Summer is here in the states! As the summer temperatures heat up, people want to stay cool—and there are several ways to do that sustainably in our homes.
Air conditioning is one of the clearest ways to cool your home—but it uses a large amount of electricity, and with the price of utilities rising, so too are the costs associated with running the AC. Home air conditioning costs homeowners more than $29 billion annually, according to the Center for Climate and Energy Solutions.
In warmer climates, as much as 20-50% of your annual energy use can go to cooling your house. This is impacting our pocketbooks and our environment. Some reports suggest AC use in the U.S. creates an annual average of about 100 million tons of CO2 power plant emissions.
While many of us likely won’t do away with the AC altogether, there are many small changes we can make that will lessen our impact. The U.S. Dept. of Energy points to many, such as fans, evaporative coolers, and heat pumps. We may also consider things like insulation, energy-efficient windows and doors, daylighting, weather stations, shading, and ventilation. Let’s explore these ideas and some others for how to stay cool this summer.
Be mindful of the exterior of your home. Tint your windows or apply reflective film on them to keep the interior of your home cooler. Lighter colors for the exterior of the home—both on the exterior walls and roof—can help make the home a little cooler. Window shades and awnings can considerably reduce heat from the sun as well. Weather stations can also give you the insight into when to lower and open your shading on your home keeping it cooler at optimal times.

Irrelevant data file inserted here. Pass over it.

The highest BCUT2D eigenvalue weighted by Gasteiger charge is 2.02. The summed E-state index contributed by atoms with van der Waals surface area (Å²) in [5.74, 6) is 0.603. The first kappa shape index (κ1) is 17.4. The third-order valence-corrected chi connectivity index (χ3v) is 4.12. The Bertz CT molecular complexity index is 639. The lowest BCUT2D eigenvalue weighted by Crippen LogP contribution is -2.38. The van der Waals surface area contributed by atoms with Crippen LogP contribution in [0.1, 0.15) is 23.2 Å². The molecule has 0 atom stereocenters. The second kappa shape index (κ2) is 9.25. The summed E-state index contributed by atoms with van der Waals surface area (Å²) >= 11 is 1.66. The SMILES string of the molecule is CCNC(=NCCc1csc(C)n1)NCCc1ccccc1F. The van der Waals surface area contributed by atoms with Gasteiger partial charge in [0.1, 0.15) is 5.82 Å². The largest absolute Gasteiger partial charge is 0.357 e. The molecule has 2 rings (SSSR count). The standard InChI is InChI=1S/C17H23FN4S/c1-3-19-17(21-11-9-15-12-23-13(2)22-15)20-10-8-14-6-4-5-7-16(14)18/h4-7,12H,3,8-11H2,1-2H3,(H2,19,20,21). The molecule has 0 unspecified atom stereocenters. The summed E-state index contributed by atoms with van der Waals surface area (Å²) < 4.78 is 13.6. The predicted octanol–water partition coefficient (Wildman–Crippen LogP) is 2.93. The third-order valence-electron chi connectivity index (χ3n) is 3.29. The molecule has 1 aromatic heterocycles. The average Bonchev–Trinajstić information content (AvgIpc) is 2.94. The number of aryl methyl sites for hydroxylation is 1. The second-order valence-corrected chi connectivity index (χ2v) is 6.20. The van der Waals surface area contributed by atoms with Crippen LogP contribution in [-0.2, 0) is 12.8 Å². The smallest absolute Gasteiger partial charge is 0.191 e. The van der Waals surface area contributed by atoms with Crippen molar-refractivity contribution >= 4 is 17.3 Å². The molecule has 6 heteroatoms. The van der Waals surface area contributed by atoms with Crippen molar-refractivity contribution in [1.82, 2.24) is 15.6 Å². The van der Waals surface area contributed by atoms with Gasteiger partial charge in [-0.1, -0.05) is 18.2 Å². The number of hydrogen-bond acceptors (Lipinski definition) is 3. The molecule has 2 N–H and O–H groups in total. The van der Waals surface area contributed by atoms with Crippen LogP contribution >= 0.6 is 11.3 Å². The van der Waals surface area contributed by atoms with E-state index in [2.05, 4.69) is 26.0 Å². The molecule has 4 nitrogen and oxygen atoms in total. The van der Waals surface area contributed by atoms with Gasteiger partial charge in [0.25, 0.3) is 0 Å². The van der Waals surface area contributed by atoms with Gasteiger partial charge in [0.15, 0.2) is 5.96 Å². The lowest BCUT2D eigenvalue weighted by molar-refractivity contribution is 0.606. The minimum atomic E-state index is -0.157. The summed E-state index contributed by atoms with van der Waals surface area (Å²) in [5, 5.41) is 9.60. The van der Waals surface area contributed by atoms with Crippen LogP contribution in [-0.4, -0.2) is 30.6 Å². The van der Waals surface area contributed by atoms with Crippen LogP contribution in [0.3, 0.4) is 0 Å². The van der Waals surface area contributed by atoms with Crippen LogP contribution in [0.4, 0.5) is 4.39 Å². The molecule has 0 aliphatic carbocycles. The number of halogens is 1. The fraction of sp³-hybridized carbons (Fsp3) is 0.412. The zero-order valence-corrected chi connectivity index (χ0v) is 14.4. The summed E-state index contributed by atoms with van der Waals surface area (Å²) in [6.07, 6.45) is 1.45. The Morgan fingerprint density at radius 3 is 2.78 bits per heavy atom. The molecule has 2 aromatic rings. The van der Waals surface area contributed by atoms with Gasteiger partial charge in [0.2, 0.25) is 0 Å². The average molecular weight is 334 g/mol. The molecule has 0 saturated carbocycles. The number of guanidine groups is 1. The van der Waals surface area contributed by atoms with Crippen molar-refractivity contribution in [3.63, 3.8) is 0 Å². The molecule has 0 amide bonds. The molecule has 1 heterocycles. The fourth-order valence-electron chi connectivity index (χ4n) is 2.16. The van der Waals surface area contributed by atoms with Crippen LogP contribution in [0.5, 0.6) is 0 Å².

Consider creative landscaping to keep your home cooler naturally! Plant vines on the south side of your home can help reduce the heat. Consider planting trees in strategic locations to provide shade. Naturally cool a room with plants.
Inside your residence, make sure you insulate your attic and choose a higher efficiency air conditioner for the greatest possible savings. Consider an evaporative cooler, or a swamp cooler, which is a water-based cooling apparatus that allows you to lower the intensity of the heat.
Use fans! I have specified this one a few times other blogs but changing the direction of your fan to counter-clockwise during the summer months can keep your home cooler by pushing the cooler air down right in the direction you need it to be.
Let’s face it, appliances and electronic devices cause a lot of unnecessary heat. Unplug electronic devices, when not in use. Avoid running high-powered appliances until nighttime like the dishwasher and other kitchen appliances. Microwave, no cook, or crockpot meals use considerably less heat than other appliances.
Keep windows closed during the day to avoid letting heat in and open them at night. Enjoy that breeze in the cooler summer evenings.
While changing the type of energy used might not be an option for everyone, some do have options. Solar panels are one, which I have already explored in depth. Another option would be to choose a 100% renewable electricity supply if your state’s electric utilities allow it.
Have you ever tried any of these methods? How are you planning to stay cool this summer?
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